dataframe.write.option('path', '<your-storage-path>').saveAsTable('<example-table>')

Replace table contents

Simple way to replace table contents

The simplest way replace table contents is to delete the table metadata and data and create another table.

To replace the contents of a managed table:

DROP TABLE IF EXISTS <example-table>     // Deletes the metadata and data
CREATE TABLE <example-table>  AS SELECT ...

To replace the contents of an unmanaged table:

DROP TABLE IF EXISTS <example-table>     // Deletes the metadata
dbutils.fs.rm('<your-s3-path>', true)   // Deletes the data
CREATE TABLE example_data USING org.apache.spark.sql.parquet OPTIONS (path '<your-s3-path>') AS SELECT ...

Warning

Although the above approach is valid, since all data is on S3, you might run into S3 eventual consistency issues if you try to delete and immediately try to recreate it in the same location. You can read more about consistency issues in the blog S3mper: Consistency in the Cloud.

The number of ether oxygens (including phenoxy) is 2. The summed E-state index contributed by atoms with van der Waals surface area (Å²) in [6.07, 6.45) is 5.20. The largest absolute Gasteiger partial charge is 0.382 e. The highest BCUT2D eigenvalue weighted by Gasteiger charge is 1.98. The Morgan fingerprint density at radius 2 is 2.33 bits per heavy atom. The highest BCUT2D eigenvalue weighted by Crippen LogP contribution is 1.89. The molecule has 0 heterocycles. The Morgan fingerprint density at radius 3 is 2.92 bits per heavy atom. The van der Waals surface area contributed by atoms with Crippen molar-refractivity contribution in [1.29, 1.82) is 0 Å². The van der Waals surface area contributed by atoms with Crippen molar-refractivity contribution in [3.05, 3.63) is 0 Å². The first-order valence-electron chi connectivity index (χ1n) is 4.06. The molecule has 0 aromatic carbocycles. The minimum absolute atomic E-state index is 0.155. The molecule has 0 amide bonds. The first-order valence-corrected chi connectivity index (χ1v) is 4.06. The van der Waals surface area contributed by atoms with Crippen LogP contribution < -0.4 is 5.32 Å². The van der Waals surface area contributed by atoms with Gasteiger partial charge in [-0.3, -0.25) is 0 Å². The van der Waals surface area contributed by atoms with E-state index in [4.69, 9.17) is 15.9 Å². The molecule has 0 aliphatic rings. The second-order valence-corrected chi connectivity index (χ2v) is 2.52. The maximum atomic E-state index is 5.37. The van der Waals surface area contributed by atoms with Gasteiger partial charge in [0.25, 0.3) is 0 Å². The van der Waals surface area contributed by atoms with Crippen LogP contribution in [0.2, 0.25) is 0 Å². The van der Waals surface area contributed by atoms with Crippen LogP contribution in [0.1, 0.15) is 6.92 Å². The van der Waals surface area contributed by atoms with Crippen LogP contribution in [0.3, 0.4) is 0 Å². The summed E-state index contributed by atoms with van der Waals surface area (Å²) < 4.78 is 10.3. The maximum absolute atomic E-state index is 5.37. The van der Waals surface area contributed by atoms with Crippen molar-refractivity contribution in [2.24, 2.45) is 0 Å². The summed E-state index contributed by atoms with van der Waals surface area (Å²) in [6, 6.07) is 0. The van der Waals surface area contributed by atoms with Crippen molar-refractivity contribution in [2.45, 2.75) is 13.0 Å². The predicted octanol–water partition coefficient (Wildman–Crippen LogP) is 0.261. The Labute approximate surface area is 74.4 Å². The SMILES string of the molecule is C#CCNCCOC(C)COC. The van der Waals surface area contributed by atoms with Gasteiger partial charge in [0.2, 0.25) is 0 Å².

Another alternative is to:

  1. Create the table using the SQL DDL:

    CREATE TABLE <table-name> (id LONG, date STRING) using parquet location "<storage-location>"
    
  2. Store new data in <storage-location>.

  3. Run REFRESH TABLE <table-name>.

Best way to replace table contents

To avoid potential consistency issues, the best approach to replacing table contents is to overwrite the table.

DataFrame API (Scala)
dataframe.write.mode(SaveMode.Overwrite).saveAsTable('<example-table>')    // Managed Overwrite
dataframe.write.mode(SaveMode.Overwrite).option('path', '<your-s3-path>').saveAsTable('<example-table>')  // Unmanaged Overwrite

In SQL you use the INSERT OVERWRITE keyword to perform this. This applies to managed or unmanaged tables.